Meet FEMS Taskforce: Kiran Gurung and Celia Rodrigues
We are proud to work collectively with a growing community of microbiologists whose voluntary contributions are helping to put microbiology firmly on the map. This month we are joined by Kiran Gurung and Célia Rodrigues who both lead a FEMS Opportunities Board Taskforce project. They are helping to connect microbiologists all over the world with new and exciting microbiology events and courses on the Opportunities Board.
Kiran is a PhD candidate focusing on the microbes associated with the invasive pest insect Drosophila suzukii at the University of Groningen in The Netherlands.
Célia is a PharmD and a PhD candidate at the University of Minho, Portugal. She has recently submitted her thesis on Candida glabrata biofilms and the role of the matrix in the resistance to antifungal drugs and regularly contributes to the online Nature Microbiology Community.
What inspired you to get involved with this Taskforce Project with FEMS?
Kiran: “One of my passions is science communication. To me, The Taskforce Project with FEMS provided an excellent opportunity to engage with microbiology related activities. As a microbiologist still in training, it feels great to be able to make some contributions (although small) towards this field. My task here is to post events revolving around microbes.”
Célia: “As a microbiologist, I’ve always been interested in FEMS activities. When I heard about the Taskforce Project and that I could actively participate, I immediately responded to the call. It’s been a privilege and an incredible experience! I belong to the Opportunities Taskforce. We search and publish in the FEMS website, the courses, conferences, seminars and other important microbiology events around the world that might interest any microbiologist.”
What inspired you to be where you are today as a scientist? And what are your future aspirations?
Kiran: “The sight of aphids in my garden led me to where I am now. It was during my last year of Bachelors study when I spotted the green coloured bugs in one of the shrubs. I was unaware of the idea on insect-microbe association then. And one question that immediately popped up in my mind: do these tiny insects harbour microbes? Since then the beauty of these insect-microbial associations have always inspired me to study this association. My future aspirations comprise working with microbes.”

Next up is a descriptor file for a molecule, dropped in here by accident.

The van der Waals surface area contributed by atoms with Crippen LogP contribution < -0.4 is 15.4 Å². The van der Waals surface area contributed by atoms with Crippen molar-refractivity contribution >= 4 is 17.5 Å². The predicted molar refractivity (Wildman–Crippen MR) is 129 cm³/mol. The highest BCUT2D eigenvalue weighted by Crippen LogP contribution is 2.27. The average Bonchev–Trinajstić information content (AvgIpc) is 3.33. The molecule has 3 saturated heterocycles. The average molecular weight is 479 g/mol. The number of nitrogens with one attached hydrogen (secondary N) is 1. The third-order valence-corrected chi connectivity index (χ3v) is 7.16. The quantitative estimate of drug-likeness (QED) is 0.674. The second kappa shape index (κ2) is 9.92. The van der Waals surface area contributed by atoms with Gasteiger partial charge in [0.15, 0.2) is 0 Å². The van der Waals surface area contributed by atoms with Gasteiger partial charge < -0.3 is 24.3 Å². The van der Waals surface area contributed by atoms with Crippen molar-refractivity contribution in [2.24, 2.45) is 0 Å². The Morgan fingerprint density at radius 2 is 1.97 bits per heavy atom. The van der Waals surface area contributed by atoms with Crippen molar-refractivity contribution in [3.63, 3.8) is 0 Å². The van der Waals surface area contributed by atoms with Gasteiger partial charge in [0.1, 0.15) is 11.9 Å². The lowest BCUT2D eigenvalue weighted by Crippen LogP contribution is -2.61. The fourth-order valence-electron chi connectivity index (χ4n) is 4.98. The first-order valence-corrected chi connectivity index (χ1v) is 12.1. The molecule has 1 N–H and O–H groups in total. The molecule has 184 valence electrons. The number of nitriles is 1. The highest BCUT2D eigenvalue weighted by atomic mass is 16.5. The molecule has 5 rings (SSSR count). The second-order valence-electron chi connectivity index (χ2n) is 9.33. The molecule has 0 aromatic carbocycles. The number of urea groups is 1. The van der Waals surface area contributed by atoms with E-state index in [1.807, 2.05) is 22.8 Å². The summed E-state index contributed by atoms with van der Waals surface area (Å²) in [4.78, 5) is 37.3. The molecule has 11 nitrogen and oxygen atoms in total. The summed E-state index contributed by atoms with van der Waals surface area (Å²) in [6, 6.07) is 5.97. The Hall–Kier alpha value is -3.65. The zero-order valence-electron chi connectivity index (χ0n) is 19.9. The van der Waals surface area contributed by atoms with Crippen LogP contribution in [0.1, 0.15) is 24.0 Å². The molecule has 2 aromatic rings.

Célia: “I wanted to pursue research since university, when I was invited to collaborate in research projects in the microbiology area, from the second year. The life stories of Marie Cure, Louis
Pasteur or Rosalind Franklin were an inspiration to do it. Also, I have always loved academia and specially the lab work and the amazing opportunity of keep learning every day. I am defending my PhD thesis in May so, for the future, I hope to continue developing my work and my career in the wonderful world of research and microbiology!”
What are your passions outside of the scientific landscape?
Kiran: “Actually, I love doing science away from science! But, outside my lab work, I try to find time to pursue my other passions that include wildlife biology, reading classic novels, walking and observing nature.”
Célia: “I really love to walk with my two Pugs, Giulietta and Fiona, to travel with my husband and discover new (and strange) places, to watch good horror/sci-fi series or movies, to eat italian
food, and to visit Art and History museums.”
Which current microbiologists have inspired you in your science journey?
Kiran: “For me every kind of work that happens in the field of microbiology holds significance. Hence, when I read about the ongoing research in microbiology, every microbiologist becomes awe-inspiring. Amidst this, one such amazing figure in the scientific field is Elisabeth Bik of Microbiome Digest.”
Célia: “I admire very much the work of Professors Alistair Brown and Neil Gow from the University of Aberdeen and Prof. Gordon Ramage from University of Glasgow. In the United States, I enjoy the research of Prof. James Masuoka from Midwestern State University and Prof. Jose Lopez-Ribot in the University of Texas.”